you sorted
he/she/it sorted
we sorted
you sorted
they sorted
Present Continuous
I am sorting
you are sorting
he/she/it is sorting
we are sorting
you are sorting
they are sorting
Present Perfect
I have sorted
you have sorted
he/she/it has sorted
we have sorted
you have sorted
they have sorted
Past Continuous
I was sorting
you were sorting
he/she/it was sorting
we were sorting
you were sorting
they were sorting
Past Perfect
I had sorted
you had sorted
he/she/it had sorted
we had sorted
you had sorted
they had sorted
I will sort
you will sort
he/she/it will sort
we will sort
you will sort
they will sort
Future Perfect
I will have sorted
you will have sorted
he/she/it will have sorted
we will have sorted
you will have sorted
they will have sorted
Future Continuous
I will be sorting
you will be sorting
he/she/it will be sorting
we will be sorting
you will be sorting
they will be sorting
Present Perfect Continuous
I have been sorting
you have been sorting
he/she/it has been sorting
we have been sorting
you have been sorting
they have been sorting
Future Perfect Continuous
I will have been sorting
you will have been sorting
he/she/it will have been sorting
we will have been sorting
you will have been sorting
they will have been sorting
Past Perfect Continuous
I had been sorting
you had been sorting
he/she/it had been sorting
we had been sorting
you had been sorting
they had been sorting
I would sort
you would sort
he/she/it would sort
we would sort
you would sort
they would sort
Past Conditional
I would have sorted
you would have sorted
he/she/it would have sorted
we would have sorted
you would have sorted
they would have sorted
Collins English Verb Tables © HarperCollins Publishers 2011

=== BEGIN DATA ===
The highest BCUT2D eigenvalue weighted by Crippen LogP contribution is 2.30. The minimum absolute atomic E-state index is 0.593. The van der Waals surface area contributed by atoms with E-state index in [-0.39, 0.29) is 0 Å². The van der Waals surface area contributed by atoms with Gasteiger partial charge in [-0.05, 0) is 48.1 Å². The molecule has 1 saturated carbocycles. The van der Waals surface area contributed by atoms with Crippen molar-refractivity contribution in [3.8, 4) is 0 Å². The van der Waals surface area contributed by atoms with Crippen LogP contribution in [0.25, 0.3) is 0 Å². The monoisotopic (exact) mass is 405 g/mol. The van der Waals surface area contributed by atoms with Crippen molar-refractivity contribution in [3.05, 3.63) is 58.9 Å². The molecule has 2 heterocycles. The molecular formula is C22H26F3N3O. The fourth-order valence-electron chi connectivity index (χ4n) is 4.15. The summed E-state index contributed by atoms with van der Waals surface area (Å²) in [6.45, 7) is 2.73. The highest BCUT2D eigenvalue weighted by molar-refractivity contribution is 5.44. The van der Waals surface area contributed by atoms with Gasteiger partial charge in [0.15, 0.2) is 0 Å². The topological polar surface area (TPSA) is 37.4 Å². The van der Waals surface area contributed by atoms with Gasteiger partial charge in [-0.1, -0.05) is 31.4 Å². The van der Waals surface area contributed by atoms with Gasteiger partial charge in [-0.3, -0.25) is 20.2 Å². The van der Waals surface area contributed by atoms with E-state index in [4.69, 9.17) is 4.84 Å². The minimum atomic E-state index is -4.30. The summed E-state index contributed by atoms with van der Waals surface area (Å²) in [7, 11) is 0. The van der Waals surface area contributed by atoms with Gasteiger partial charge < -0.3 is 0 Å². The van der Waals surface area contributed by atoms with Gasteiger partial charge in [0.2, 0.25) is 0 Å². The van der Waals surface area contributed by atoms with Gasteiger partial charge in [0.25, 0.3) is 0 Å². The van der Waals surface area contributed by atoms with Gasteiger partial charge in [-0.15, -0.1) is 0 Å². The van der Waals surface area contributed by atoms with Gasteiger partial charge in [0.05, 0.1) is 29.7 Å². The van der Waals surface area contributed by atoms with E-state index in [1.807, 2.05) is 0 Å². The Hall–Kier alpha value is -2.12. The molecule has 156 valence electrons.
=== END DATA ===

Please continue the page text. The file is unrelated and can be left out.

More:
ThesaurusAntonymsRelated WordsSynonymsLegend:
Noun1.sort - a category of things distinguished by some common characteristic or qualitysort - a category of things distinguished by some common characteristic or quality; "sculpture is a form of art"; "what kinds of desserts are there?"
category - a general concept that marks divisions or coordinations in a conceptual scheme
description - sort or variety; "every description of book was there"
type - a subdivision of a particular kind of thing; "what type of sculpture do you prefer?"
antitype - an opposite or contrasting type
art form - (architecture) a form of artistic expression (such as writing or painting or architecture)
style - a particular kind (as to appearance); "this style of shoe is in demand"
flavour, flavor - (physics) the six kinds of quarks
colour, color - (physics) the characteristic of quarks that determines their role in the strong interaction; "each flavor of quarks comes in three colors"
species - a specific kind of something; "a species of molecule"; "a species of villainy"
genus - a general kind of something; "ignore the genus communism"
make, brand - a recognizable kind; "there's a new brand of hero in the movies now"; "what make of car is that?"
genre - a kind of literary or artistic work
ilk, like - a kind of person; "We'll not see his like again"; "I can't tolerate people of his ilk"
manner - a kind; "what manner of man are you?"
model - a type of product; "his car was an old model"
stripe - a kind or category; "businessmen of every stripe joined in opposition to the proposal"
like, the like, the likes of - a similar kind; "dogs, foxes, and the like", "we don't want the likes of you around here"
2.sort - an approximate definition or example; "she wore a sort of magenta dress"; "she served a creamy sort of dessert thing"
similarity - the quality of being similar